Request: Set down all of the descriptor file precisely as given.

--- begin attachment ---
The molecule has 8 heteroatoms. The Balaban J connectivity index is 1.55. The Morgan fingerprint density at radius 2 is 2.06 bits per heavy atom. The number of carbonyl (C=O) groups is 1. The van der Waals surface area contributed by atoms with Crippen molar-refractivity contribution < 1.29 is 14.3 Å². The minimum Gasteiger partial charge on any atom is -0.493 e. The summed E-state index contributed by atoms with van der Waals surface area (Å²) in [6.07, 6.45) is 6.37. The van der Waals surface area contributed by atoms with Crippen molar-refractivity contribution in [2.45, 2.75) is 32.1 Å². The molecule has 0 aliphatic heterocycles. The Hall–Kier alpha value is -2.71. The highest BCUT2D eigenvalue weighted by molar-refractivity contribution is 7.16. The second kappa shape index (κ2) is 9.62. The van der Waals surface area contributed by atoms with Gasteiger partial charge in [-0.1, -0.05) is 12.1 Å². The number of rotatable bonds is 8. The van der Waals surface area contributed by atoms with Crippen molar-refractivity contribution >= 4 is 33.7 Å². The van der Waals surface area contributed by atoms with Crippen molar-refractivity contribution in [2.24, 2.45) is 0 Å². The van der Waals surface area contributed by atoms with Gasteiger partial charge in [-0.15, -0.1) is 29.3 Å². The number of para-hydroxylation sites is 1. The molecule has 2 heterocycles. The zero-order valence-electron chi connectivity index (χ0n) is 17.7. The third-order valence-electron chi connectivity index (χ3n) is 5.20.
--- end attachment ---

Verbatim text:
The molecule has 8 heteroatoms. The Balaban J connectivity index is 1.55. The Morgan fingerprint density at radius 2 is 2.06 bits per heavy atom. The number of carbonyl (C=O) groups is 1. The van der Waals surface area contributed by atoms with Crippen molar-refractivity contribution < 1.29 is 14.3 Å². The minimum Gasteiger partial charge on any atom is -0.493 e. The summed E-state index contributed by atoms with van der Waals surface area (Å²) in [6.07, 6.45) is 6.37. The van der Waals surface area contributed by atoms with Crippen molar-refractivity contribution in [2.45, 2.75) is 32.1 Å². The molecule has 0 aliphatic heterocycles. The Hall–Kier alpha value is -2.71. The highest BCUT2D eigenvalue weighted by molar-refractivity contribution is 7.16. The second kappa shape index (κ2) is 9.62. The van der Waals surface area contributed by atoms with Gasteiger partial charge in [-0.1, -0.05) is 12.1 Å². The number of rotatable bonds is 8. The van der Waals surface area contributed by atoms with Crippen molar-refractivity contribution >= 4 is 33.7 Å². The van der Waals surface area contributed by atoms with Crippen molar-refractivity contribution in [2.24, 2.45) is 0 Å². The van der Waals surface area contributed by atoms with Gasteiger partial charge in [-0.15, -0.1) is 29.3 Å². The number of para-hydroxylation sites is 1. The molecule has 2 heterocycles. The zero-order valence-electron chi connectivity index (χ0n) is 17.7. The third-order valence-electron chi connectivity index (χ3n) is 5.20.